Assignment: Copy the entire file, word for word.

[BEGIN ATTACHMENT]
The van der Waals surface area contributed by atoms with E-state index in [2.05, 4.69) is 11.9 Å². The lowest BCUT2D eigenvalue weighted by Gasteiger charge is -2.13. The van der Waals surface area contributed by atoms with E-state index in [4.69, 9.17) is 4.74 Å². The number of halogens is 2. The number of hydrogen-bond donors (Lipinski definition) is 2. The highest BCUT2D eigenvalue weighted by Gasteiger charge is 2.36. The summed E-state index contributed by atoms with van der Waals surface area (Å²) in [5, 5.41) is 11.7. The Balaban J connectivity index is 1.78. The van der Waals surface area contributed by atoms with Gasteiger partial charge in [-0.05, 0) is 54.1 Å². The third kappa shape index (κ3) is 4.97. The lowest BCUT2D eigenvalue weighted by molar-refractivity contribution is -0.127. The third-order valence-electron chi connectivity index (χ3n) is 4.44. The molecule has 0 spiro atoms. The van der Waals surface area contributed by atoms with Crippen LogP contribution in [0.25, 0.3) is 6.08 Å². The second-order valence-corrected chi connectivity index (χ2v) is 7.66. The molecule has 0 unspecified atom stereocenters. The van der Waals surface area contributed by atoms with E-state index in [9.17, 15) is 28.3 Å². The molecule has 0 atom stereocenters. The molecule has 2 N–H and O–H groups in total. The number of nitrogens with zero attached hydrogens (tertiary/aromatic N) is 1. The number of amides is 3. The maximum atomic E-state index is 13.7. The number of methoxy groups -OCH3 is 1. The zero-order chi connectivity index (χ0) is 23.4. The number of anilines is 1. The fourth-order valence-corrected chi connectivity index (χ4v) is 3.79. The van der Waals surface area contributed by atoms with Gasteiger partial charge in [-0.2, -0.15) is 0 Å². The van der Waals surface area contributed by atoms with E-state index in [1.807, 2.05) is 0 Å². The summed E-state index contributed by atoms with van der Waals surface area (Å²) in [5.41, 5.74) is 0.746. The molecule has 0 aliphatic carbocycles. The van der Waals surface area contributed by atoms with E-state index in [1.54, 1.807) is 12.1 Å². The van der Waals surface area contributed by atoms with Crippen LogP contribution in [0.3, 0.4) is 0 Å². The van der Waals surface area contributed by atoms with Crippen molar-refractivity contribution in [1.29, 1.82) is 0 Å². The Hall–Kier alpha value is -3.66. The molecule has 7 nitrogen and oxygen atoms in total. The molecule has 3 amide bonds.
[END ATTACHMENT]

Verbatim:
The van der Waals surface area contributed by atoms with E-state index in [2.05, 4.69) is 11.9 Å². The lowest BCUT2D eigenvalue weighted by Gasteiger charge is -2.13. The van der Waals surface area contributed by atoms with E-state index in [4.69, 9.17) is 4.74 Å². The number of halogens is 2. The number of hydrogen-bond donors (Lipinski definition) is 2. The highest BCUT2D eigenvalue weighted by Gasteiger charge is 2.36. The summed E-state index contributed by atoms with van der Waals surface area (Å²) in [5, 5.41) is 11.7. The Balaban J connectivity index is 1.78. The van der Waals surface area contributed by atoms with Gasteiger partial charge in [-0.05, 0) is 54.1 Å². The third kappa shape index (κ3) is 4.97. The lowest BCUT2D eigenvalue weighted by molar-refractivity contribution is -0.127. The third-order valence-electron chi connectivity index (χ3n) is 4.44. The molecule has 0 spiro atoms. The van der Waals surface area contributed by atoms with Crippen LogP contribution in [0.25, 0.3) is 6.08 Å². The second-order valence-corrected chi connectivity index (χ2v) is 7.66. The molecule has 0 unspecified atom stereocenters. The van der Waals surface area contributed by atoms with E-state index in [9.17, 15) is 28.3 Å². The molecule has 0 atom stereocenters. The molecule has 2 N–H and O–H groups in total. The number of nitrogens with zero attached hydrogens (tertiary/aromatic N) is 1. The number of amides is 3. The maximum atomic E-state index is 13.7. The number of methoxy groups -OCH3 is 1. The zero-order chi connectivity index (χ0) is 23.4. The number of anilines is 1. The fourth-order valence-corrected chi connectivity index (χ4v) is 3.79. The van der Waals surface area contributed by atoms with Gasteiger partial charge in [-0.2, -0.15) is 0 Å². The van der Waals surface area contributed by atoms with E-state index in [1.807, 2.05) is 0 Å². The summed E-state index contributed by atoms with van der Waals surface area (Å²) in [5.41, 5.74) is 0.746. The molecule has 0 aliphatic carbocycles. The van der Waals surface area contributed by atoms with E-state index in [1.54, 1.807) is 12.1 Å². The van der Waals surface area contributed by atoms with Crippen LogP contribution in [0.3, 0.4) is 0 Å². The van der Waals surface area contributed by atoms with Crippen molar-refractivity contribution in [1.29, 1.82) is 0 Å². The Hall–Kier alpha value is -3.66. The molecule has 7 nitrogen and oxygen atoms in total. The molecule has 3 amide bonds.